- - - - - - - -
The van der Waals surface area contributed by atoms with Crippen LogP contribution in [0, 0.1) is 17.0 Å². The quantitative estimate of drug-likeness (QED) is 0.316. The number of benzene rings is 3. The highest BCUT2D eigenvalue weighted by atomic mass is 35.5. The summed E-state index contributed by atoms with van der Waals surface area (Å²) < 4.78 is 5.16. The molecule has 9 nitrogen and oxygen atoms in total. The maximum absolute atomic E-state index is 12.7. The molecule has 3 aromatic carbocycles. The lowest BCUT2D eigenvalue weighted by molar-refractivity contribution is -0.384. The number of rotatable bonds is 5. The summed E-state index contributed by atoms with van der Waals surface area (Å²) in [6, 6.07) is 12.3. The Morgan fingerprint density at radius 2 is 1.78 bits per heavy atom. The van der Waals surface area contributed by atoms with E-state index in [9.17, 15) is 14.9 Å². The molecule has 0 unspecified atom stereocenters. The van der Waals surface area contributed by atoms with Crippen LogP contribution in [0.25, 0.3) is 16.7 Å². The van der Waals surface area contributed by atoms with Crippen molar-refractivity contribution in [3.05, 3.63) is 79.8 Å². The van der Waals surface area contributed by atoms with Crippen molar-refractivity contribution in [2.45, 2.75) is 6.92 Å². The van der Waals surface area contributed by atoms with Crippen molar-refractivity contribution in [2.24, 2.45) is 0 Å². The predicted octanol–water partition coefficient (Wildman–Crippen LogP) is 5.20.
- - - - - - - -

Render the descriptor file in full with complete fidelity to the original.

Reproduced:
The van der Waals surface area contributed by atoms with Crippen LogP contribution in [0, 0.1) is 17.0 Å². The quantitative estimate of drug-likeness (QED) is 0.316. The number of benzene rings is 3. The highest BCUT2D eigenvalue weighted by atomic mass is 35.5. The summed E-state index contributed by atoms with van der Waals surface area (Å²) < 4.78 is 5.16. The molecule has 9 nitrogen and oxygen atoms in total. The maximum absolute atomic E-state index is 12.7. The molecule has 3 aromatic carbocycles. The lowest BCUT2D eigenvalue weighted by molar-refractivity contribution is -0.384. The number of rotatable bonds is 5. The summed E-state index contributed by atoms with van der Waals surface area (Å²) in [6, 6.07) is 12.3. The Morgan fingerprint density at radius 2 is 1.78 bits per heavy atom. The van der Waals surface area contributed by atoms with E-state index in [9.17, 15) is 14.9 Å². The molecule has 0 unspecified atom stereocenters. The van der Waals surface area contributed by atoms with Crippen LogP contribution in [0.25, 0.3) is 16.7 Å². The van der Waals surface area contributed by atoms with Crippen molar-refractivity contribution in [3.05, 3.63) is 79.8 Å². The van der Waals surface area contributed by atoms with Crippen molar-refractivity contribution in [2.45, 2.75) is 6.92 Å². The van der Waals surface area contributed by atoms with Crippen molar-refractivity contribution in [2.24, 2.45) is 0 Å². The predicted octanol–water partition coefficient (Wildman–Crippen LogP) is 5.20.